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View Full Version : Z220 in ancient DNA from the Tollense battlefield: the North side of the NS Cluster



razyn
09-05-2020, 03:55 AM
We haven't had a new thread, for quite a while, about the branch of DF27 that used to be called "the North-South Cluster," based on a recognizable STR signature (and a few years before DF27 itself was discovered, and named). I have a perspective on the topic that isn't very widely shared, so I feel some obligation to bring several posts together in one thread. I hope I can juggle several urls to do that in a logical way.

I'll start with a new post, in which one of the Tollense bodies has been identified as Z220+. This comment was not posted in a DF27 forum, but its author ADW_1981 regularly contributes on our threads. https://anthrogenica.com/showthread.php?8066-Genetic-Genealogy-amp-Ancient-DNA-in-the-News-(DISCUSSION-ONLY)&p=698321&viewfull=1#post698321

I won't belabor that topic, which may continue to be discussed where it appeared. But for the identification of Z220 as the level at which the NS Cluster becomes recognizable, I'll link to an earlier discussion here. I posted this in the context of finding the obituaries of two members of the Zenker family -- who were enormously helpful in getting that part of the DF27 haplotree sorted, six or more years ago. https://anthrogenica.com/showthread.php?1275-DF27-Z295-CTS4065&p=556776&viewfull=1#post556776

The Tollense Battlefield remains are not early enough to prove much about the origin, or the direction of migration, of our Z220 ancestors. But any aDNA that identifies a subclade of DF27 is interesting, at present. The nature of the DF27 mutation (like that of U152) keeps it from being identified in the targeted testing of highly degraded ancient samples. So, we search a little farther downstream, where we can find Z220 (or L2), and take what we can get.

Here is some background on Tollense itself. I have yet to study it closely, but as Wikipedia entries go, it is highly informative and current: https://en.wikipedia.org/wiki/Tollense_valley_battlefield

Webb
09-05-2020, 01:39 PM
This is a very good catch!!!

ADW_1981
09-05-2020, 03:38 PM
Is there a more granular approach to digging out more informative SNPs than what Yleaf is able to determine? Since we know quite a bit about Z220 and certainly by 1300 BC, many downstream men were roaming around west-central Europe.

After doing some scanning of other threads when the first paper was released on Tollense, there was some suggesting that it was a major battle between two groups (and some mercenaries), one being local and the other being from central Europe. The R1b results and a central European connection are very plausible now that we see another male is identified under L2+. Both these groups are very common in the central European region.

Was it a battle over resources? Probably so, but which? This bridge granting access to the amber route?

razyn
09-08-2020, 02:30 PM
Well it seems that the identification of sample WEZ59 as Z220+ (based on the long ISOGG term for it, which I suppose was based on an earlier version of the ISOGG tree and now means something else) was incorrect. Anyway a Z220 negative call has been found in its BAM file. https://anthrogenica.com/showthread.php?21610-Bronze-Age-genomes-from-Tollense-Valley-Burger-et-al-2020&p=698844&viewfull=1#post698844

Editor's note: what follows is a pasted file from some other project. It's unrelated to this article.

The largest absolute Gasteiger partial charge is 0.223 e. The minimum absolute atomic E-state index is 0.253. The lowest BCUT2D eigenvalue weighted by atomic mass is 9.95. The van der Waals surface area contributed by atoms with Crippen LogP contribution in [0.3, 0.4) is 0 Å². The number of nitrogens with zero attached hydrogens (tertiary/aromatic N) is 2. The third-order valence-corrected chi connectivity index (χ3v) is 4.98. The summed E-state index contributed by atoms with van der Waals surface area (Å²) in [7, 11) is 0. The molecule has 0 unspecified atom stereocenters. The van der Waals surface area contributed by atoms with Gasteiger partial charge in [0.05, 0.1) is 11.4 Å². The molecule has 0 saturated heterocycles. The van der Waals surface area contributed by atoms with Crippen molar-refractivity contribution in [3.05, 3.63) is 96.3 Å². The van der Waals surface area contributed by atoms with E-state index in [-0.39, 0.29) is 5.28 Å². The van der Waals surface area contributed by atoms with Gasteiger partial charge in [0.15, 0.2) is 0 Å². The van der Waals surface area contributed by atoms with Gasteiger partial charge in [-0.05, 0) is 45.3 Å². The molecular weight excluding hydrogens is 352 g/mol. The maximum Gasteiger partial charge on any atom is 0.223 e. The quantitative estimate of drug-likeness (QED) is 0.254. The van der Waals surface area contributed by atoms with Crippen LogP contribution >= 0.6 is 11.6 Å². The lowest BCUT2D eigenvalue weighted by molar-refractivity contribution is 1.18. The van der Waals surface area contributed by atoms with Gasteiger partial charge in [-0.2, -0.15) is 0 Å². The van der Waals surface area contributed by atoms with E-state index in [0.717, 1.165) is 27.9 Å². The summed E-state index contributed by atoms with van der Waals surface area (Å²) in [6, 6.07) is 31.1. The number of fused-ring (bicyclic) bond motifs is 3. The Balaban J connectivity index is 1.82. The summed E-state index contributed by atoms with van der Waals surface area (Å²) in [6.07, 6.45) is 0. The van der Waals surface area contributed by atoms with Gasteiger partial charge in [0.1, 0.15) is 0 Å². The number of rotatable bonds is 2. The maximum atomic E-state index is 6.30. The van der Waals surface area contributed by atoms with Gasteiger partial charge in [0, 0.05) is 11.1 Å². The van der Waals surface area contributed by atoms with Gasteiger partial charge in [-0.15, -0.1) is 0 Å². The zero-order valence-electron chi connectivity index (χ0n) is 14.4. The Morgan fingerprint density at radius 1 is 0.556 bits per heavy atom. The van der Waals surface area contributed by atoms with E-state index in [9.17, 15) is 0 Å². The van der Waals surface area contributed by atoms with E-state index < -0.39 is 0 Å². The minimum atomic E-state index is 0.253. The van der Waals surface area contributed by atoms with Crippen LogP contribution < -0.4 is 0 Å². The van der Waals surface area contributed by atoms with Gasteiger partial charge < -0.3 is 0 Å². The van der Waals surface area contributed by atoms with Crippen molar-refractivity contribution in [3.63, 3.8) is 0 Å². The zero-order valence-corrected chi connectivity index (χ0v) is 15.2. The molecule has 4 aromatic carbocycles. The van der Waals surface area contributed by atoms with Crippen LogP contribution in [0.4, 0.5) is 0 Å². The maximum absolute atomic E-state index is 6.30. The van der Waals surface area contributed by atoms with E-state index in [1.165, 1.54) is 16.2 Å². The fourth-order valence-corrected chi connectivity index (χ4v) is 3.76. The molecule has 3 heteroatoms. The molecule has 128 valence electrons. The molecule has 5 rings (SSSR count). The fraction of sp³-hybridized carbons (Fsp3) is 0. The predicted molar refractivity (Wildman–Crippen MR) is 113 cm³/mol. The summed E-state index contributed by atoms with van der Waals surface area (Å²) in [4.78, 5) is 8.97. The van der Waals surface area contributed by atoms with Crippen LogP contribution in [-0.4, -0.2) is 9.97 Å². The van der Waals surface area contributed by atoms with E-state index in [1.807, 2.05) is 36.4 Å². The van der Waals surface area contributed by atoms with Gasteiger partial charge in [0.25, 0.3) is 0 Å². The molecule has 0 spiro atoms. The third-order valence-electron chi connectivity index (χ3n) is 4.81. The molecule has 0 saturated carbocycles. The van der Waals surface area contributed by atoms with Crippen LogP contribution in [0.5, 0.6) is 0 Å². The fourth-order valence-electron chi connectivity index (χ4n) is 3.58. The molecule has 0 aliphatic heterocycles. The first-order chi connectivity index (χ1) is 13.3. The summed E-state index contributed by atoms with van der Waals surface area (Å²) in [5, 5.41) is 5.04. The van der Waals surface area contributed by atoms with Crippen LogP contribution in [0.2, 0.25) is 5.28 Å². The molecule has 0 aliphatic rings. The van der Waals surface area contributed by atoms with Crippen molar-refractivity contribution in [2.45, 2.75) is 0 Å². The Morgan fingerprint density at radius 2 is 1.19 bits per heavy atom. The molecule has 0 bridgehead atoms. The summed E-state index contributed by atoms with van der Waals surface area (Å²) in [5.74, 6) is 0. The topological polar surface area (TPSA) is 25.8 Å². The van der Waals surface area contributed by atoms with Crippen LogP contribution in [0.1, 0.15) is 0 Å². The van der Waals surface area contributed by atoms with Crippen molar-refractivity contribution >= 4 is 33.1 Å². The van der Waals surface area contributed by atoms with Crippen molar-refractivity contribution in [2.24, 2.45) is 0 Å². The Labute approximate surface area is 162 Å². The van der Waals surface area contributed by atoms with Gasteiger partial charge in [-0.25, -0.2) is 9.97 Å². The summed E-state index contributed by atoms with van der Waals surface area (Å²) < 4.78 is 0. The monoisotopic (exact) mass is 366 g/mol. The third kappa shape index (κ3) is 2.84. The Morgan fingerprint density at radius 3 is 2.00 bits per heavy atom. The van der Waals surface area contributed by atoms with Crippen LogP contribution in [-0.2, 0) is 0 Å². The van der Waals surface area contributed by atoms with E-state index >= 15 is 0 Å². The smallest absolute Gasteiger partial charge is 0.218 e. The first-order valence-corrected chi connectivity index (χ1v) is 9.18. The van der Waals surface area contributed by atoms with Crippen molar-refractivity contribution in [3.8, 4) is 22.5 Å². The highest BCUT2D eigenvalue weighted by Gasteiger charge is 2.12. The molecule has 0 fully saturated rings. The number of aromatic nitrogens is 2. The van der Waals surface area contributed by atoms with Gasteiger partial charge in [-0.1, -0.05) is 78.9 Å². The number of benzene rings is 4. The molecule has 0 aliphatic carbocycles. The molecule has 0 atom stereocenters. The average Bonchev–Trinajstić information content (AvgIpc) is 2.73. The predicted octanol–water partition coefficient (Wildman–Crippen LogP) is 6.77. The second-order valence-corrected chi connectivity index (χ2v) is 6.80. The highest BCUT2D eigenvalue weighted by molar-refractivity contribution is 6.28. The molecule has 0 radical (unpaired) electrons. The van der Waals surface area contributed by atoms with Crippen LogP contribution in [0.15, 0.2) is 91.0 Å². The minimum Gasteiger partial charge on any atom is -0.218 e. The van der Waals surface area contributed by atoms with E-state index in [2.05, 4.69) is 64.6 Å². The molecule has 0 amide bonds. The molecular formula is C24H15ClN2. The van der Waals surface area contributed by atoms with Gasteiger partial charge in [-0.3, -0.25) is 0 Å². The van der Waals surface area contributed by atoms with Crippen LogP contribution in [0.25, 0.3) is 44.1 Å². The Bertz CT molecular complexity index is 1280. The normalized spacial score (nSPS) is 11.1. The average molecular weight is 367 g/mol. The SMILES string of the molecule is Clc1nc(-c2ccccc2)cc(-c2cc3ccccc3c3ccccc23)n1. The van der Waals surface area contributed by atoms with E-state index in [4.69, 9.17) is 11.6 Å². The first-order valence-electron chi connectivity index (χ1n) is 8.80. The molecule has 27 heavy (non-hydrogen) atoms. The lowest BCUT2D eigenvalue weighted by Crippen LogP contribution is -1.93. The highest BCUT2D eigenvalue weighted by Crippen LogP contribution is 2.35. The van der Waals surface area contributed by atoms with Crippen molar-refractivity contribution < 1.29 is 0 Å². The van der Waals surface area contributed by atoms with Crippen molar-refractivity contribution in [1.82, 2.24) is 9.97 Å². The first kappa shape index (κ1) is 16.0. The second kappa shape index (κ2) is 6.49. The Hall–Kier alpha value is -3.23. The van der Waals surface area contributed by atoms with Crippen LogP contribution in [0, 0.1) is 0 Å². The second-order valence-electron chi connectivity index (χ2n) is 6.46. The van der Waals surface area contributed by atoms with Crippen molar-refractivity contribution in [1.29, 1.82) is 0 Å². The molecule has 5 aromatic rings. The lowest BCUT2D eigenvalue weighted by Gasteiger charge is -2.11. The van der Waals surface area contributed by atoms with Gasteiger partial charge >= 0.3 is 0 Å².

It's still P312* and like many such calls, could well be DF27+ (or anything else downstream of P312 that couldn't be read, or the call wasn't believed). Also, "downstream" may be a poor metaphor when applied to the remains of hundreds of guys whose bodies piled up in a river and were silted over, thereby preserved for 3,000 years.

ADW_1981
09-08-2020, 04:42 PM
Well it seems that the identification of sample WEZ59 as Z220+ (based on the long ISOGG term for it, which I suppose was based on an earlier version of the ISOGG tree and now means something else) was incorrect. Anyway a Z220 negative call has been found in its BAM file. https://anthrogenica.com/showthread.php?21610-Bronze-Age-genomes-from-Tollense-Valley-Burger-et-al-2020&p=698844&viewfull=1#post698844

It's still P312* and like many such calls, could well be DF27+ (or anything else downstream of P312 that couldn't be read, or the call wasn't believed). Also, "downstream" may be a poor metaphor when applied to the remains of hundreds of guys whose bodies piled up in a river and were silted over, thereby preserved for 3,000 years.

I think it was due to a Z274+ call? I am not aware of any Z274+ Z220- person living today so it could be a dead branch? Just like this guy, perhaps dead with no descendants. I agree it's a bit disappointing.

Webb
09-08-2020, 06:27 PM
I think it was due to a Z274+ call? I am not aware of any Z274+ Z220- person living today so it could be a dead branch? Just like this guy, perhaps dead with no descendants. I agree it's a bit disappointing.

DF17 is below Z274/Z272 also, as it is Z220/Z209's brother. I went through the whole FTDNA project , just in case something has changed in the last year or so, but you are correct as in there is no Z274* to be found.

alan
09-08-2020, 07:06 PM
I havent really read anything much about the battle, the remains etc. No more than what ive seen in basic summaries in magazines etc. I am a bit too busy and I suspect to have a good crack at understanding it may take me down a rabbit hole I dont have time for. But I will make a couple of basic comments now.